4. ^ "The Upsetter", Black Music (January 1975). Archived 2016-03-04 at the Wayback Machine "Perry says the song was his way of expressing how he felt about the way Clement Dodd (Sir Coxsone) had treated him financially while he had been working for Dodd. It spoke of revenge: 'You take people for fool, yeah / And use them as a tool, yeah / But I am the av-en-ger...'."
  5. ^ "People Funny Boy". rougheryet.com.
  6. ^ a b c "Red Bull Music Academy Daily". www.redbullmusicacademy.com.
  7. ^ "10 Classic Rock Songs You Didn't Know Were Diss Tracks". Society Of Rock.
  8. ^ https://stubru.be/zender/vaneminemtotfoofightersditzijndehardstedisstracksuitdegeschiedenis
  9. ^ "Diss Tracks In Rock Music". www.ultimate-guitar.com.
  10. ^ "The 10 most vicious songs about real people - BBC Music". www.bbc.co.uk. April 28, 2016.
  11. ^ "Playboy Interview With Paul and Linda McCartney". Playboy. Playboy Press. 1984. Retrieved 23 August 2008.
  12. ^ Cadogan, Patrick (2008). The Revolutionary Artist: John Lennon's Radical Years. Morrisville, NC: Lulu. p. 141. ISBN 978-1-4357-1863-0.
  13. ^ Barker, Emily (29 July 2015). "19 Of The Fiercest Diss Tracks In Hip-Hop, Rock And Pop History". NME. Retrieved 2019-10-25.
  14. ^ Dean, Ollie (July 7, 2017). "Top 10 Sex Pistols Songs". ClassicRockHistory.com.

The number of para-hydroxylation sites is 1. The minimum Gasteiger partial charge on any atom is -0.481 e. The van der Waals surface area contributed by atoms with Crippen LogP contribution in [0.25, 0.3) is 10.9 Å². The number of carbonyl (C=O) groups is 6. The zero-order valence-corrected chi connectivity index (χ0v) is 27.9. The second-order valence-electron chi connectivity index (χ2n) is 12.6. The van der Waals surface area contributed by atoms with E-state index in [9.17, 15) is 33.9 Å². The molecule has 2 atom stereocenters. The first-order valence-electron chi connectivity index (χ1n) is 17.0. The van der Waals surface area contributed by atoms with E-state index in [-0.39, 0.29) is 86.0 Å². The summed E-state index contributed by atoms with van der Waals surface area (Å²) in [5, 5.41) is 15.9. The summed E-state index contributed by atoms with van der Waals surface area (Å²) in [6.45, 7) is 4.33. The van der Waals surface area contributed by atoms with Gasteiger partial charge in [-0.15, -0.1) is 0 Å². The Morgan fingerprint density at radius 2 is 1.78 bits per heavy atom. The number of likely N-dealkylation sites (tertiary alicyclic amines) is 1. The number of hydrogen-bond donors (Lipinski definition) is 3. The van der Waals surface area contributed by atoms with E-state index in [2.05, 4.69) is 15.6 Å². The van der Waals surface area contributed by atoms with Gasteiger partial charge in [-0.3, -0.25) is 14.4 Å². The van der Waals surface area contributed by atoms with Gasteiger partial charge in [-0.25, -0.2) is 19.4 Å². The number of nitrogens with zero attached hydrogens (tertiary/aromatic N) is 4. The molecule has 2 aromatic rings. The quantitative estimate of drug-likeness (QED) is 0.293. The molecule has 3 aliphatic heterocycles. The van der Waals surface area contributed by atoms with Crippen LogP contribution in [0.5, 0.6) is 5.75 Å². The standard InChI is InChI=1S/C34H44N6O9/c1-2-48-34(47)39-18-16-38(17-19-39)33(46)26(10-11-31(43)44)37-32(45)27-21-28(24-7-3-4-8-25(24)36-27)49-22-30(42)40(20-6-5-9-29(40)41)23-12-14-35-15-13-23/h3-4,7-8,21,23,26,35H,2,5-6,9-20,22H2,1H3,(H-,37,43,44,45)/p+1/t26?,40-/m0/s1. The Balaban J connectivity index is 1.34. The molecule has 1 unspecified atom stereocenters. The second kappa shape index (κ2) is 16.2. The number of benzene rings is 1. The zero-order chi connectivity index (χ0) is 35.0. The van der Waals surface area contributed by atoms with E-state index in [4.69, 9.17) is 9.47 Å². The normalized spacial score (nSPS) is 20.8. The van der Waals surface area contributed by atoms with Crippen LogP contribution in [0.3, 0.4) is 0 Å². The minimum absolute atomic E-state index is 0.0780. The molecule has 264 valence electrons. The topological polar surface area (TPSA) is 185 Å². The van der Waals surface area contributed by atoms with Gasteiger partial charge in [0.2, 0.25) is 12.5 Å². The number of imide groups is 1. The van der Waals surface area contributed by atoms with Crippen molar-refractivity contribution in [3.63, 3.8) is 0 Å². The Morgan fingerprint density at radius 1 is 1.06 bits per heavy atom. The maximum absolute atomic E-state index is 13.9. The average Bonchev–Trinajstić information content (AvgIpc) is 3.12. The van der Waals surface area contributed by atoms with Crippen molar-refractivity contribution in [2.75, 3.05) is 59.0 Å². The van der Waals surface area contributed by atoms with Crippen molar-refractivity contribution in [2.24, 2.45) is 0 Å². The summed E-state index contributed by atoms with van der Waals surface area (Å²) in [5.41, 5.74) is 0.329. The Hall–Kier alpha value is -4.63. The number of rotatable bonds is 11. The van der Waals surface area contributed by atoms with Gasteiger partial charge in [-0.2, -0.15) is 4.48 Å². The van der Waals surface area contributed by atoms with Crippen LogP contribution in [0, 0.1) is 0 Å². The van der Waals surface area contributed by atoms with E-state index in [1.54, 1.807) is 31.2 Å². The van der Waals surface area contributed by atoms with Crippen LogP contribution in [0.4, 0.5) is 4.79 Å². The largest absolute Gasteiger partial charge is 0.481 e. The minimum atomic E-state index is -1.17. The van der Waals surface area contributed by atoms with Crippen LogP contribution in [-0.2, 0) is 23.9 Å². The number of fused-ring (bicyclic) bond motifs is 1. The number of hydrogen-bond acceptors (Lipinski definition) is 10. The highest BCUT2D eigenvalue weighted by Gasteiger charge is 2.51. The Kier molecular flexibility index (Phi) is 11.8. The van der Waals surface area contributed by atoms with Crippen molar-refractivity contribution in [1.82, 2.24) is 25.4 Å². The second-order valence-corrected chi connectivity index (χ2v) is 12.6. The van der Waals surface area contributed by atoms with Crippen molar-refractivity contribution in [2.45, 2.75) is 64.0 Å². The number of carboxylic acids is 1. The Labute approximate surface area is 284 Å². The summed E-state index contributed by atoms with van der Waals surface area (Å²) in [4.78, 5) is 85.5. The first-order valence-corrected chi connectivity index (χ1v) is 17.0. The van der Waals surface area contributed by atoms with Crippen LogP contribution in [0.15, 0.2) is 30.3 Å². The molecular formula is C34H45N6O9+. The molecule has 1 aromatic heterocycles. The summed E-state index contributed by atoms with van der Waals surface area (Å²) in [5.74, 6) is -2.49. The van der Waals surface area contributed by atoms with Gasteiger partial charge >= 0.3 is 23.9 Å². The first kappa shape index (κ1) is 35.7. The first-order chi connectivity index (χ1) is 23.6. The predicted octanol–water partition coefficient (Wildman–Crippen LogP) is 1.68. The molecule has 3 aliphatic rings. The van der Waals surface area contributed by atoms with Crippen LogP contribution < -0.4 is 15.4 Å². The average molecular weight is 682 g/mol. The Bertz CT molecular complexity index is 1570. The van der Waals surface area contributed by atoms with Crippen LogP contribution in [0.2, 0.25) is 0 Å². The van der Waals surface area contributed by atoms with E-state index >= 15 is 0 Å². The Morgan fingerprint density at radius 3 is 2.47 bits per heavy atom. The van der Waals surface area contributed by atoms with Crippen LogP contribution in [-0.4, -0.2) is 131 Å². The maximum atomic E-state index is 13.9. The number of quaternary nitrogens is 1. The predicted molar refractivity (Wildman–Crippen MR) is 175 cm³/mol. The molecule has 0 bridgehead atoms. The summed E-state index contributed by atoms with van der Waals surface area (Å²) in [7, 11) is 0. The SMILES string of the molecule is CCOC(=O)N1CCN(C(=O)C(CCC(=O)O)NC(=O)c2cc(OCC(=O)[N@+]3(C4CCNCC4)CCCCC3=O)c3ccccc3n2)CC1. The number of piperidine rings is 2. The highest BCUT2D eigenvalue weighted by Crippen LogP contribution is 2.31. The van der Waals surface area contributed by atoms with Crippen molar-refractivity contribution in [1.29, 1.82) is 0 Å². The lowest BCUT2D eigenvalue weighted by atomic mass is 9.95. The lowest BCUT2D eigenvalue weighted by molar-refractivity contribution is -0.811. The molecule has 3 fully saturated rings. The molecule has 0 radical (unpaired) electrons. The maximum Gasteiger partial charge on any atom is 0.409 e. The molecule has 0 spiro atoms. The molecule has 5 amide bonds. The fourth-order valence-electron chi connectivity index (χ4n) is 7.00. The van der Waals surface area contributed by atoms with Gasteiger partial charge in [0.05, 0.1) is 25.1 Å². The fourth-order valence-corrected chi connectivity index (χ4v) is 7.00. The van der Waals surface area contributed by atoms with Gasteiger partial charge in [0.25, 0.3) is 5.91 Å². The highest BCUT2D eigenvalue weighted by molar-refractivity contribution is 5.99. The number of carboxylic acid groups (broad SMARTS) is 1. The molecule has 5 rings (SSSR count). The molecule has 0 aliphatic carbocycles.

15. ^ "The 23 Most Savage Rock + Metal Diss Tracks of All Time". Loudwire.
  16. ^ Contributor, Karis Raeburn (December 20, 2018). "The Bloody Classics - The Sex Pistols". Alt Revue. {{cite web}}: |last= has generic name (help)
  17. ^ "The Sex Pistols' 'Never Mind The Bollocks' at 35: Classic Track-By-Track". Billboard.
  18. ^ "trendfuture.net - trendfuture Resources and Information". ww1.trendfuture.net.
  19. ^ "FAME Review: Wild Man Fischer – Derailroaded: Inside the Mind of Larry 'Wild Man' Fischer (DVD)". www.acousticmusic.com.
  20. ^ "Roxanne Shanté and the First Rap Beef". Red Bull.
  21. ^ "Roxanne Shanté and the First Rap Beef". Red Bull.
  22. ^ Werner, Craig Hansen (2006). A Change Is Gonna Come: Music, Race & the Soul of America. University of Michigan Press. p. 295. ISBN 978-0472031474.
  23. ^ "Gangsta rap: East Coast vs West Coast". New Straits Times. May 21, 1997. Retrieved December 17, 2013.
  24. ^ "Requiem for a Gangsta". Newsweek. March 24, 1997. Retrieved December 17, 2013.
  25. ^ "Big Life: The rise and fall of Biggie Smalls". The Guardian. January 31, 2009.
  27. ^ "The 25 Greatest Outdated Rap Slang Words". Passionweiss. 11 September 2012. Retrieved 25 February 2017.
  28. ^ "American certifications – Jake Paul – It's Everyday Bro". Recording Industry Association of America. Retrieved November 5, 2018.
  29. ^ Lorenz, Taylor (14 May 2018). "The Recording Artist Who Went Platinum for His Diss Tracks on Jake Paul". Daily Beast. Retrieved 5 November 2019.
  30. ^ "American certifications – Jake Paul – It's Everyday Bro". Recording Industry Association of America. Retrieved November 4, 2018.
  31. ^ Edwards, Johathan (March 22, 2022). "Pusha T says he didn't get paid enough for writing iconic McDonald's jingle. So he made a diss track with Arby's". Washington Post.{{cite news}}: CS1 maint: url-status (link)